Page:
The Ministry of Health has issued guidelines to help people prevent the spread of Covid-19 and bird flu as well as food and alcohol poisoning during Khmer New Year celebrations in mid-April.
“The ministry encourages all people to follow this simple advice to protect themselves and their families . . . from Covid-19 and other diseases,” it said in a statement.
The guidelines, issued on January 24, said many people celebrate the ancestral festival by purchasing poultry, some of which may be trafficked. This could pose a risk of bird flu transmission if correct preventative measures are not taken.
The guidelines also mentioned the Covid-19 situation, especially the Omicron variant which is actively circulating in many countries around the world.
The ministry said that despite the successful way the Kingdom has weathered the pandemic, the highly transmissible Omicron strain still requires all people to keep guard.
Health minister Mam Bun Heng reiterated his call for people to maintain vigilance against Omicron, bird flu and other diseases.
“On the occasion of the upcoming Khmer New Year, everyone should work together to prevent health problems that can be caused by food or alcohol poisoning,” he said.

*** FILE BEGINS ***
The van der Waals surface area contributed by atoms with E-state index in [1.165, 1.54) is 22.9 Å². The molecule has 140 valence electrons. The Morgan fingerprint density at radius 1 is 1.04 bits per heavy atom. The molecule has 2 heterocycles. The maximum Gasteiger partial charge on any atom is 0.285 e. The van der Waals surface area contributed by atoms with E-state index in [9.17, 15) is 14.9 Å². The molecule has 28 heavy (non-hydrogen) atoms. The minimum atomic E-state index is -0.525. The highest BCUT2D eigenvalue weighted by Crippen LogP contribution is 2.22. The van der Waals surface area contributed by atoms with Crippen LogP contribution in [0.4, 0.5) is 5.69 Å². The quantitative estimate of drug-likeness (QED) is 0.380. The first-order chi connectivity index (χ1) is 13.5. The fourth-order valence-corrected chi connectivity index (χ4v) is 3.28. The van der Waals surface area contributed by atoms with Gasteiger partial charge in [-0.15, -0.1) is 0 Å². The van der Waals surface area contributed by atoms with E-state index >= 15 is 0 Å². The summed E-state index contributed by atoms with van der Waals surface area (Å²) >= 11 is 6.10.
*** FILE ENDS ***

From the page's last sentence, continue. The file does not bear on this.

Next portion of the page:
Bun Heng said health measures including mask wearing, frequent hand washing and maintaining social distance must be practiced. He recommended that the public continue to avoid crowded places, especially those without good air flow.
He also urged the public to wash their hands with soap and water after contact with rodents, poultry or other objects that may be a source of contamination, and to adhere to best food safety practice by cooking food well before consumption.
“Avoid contact with livestock or direct contact with animals at livestock farms and poultry markets, entry into slaughterhouses or contact with surfaces contaminated with manure, poultry or other animals,” he said.
“Avoid congestion or crowds in markets or shops or on the day of celebrations,” he added.
The minister recommended that local authorities assign management forces to monitor and guide the implementation of protective measures, especially in farms and markets with live poultry, in order to avoid an outbreak of bird flu in the community.
“Common symptoms include a fever over 38.5C, coughing and shortness of breath, and a history of contact with sick or dead poultry 14 days before the onset of the fever and respiratory indicators. Please call the emergency number 115 and hurry to the nearest hospital if a case of bird flu is suspected,” he said.
There must also be inspections on whether people follow protective measures including the three dos and three don’ts, and whether food safety standards are met. Inspections of wine or wine production sites must also be carried out to ensure organisers or producers follow the correct procedures by not adding methanol to their products.
As of January 24, Cambodia had recorded more than 120,000 Covid-19 cases, including a total of 214 Omicron community cases.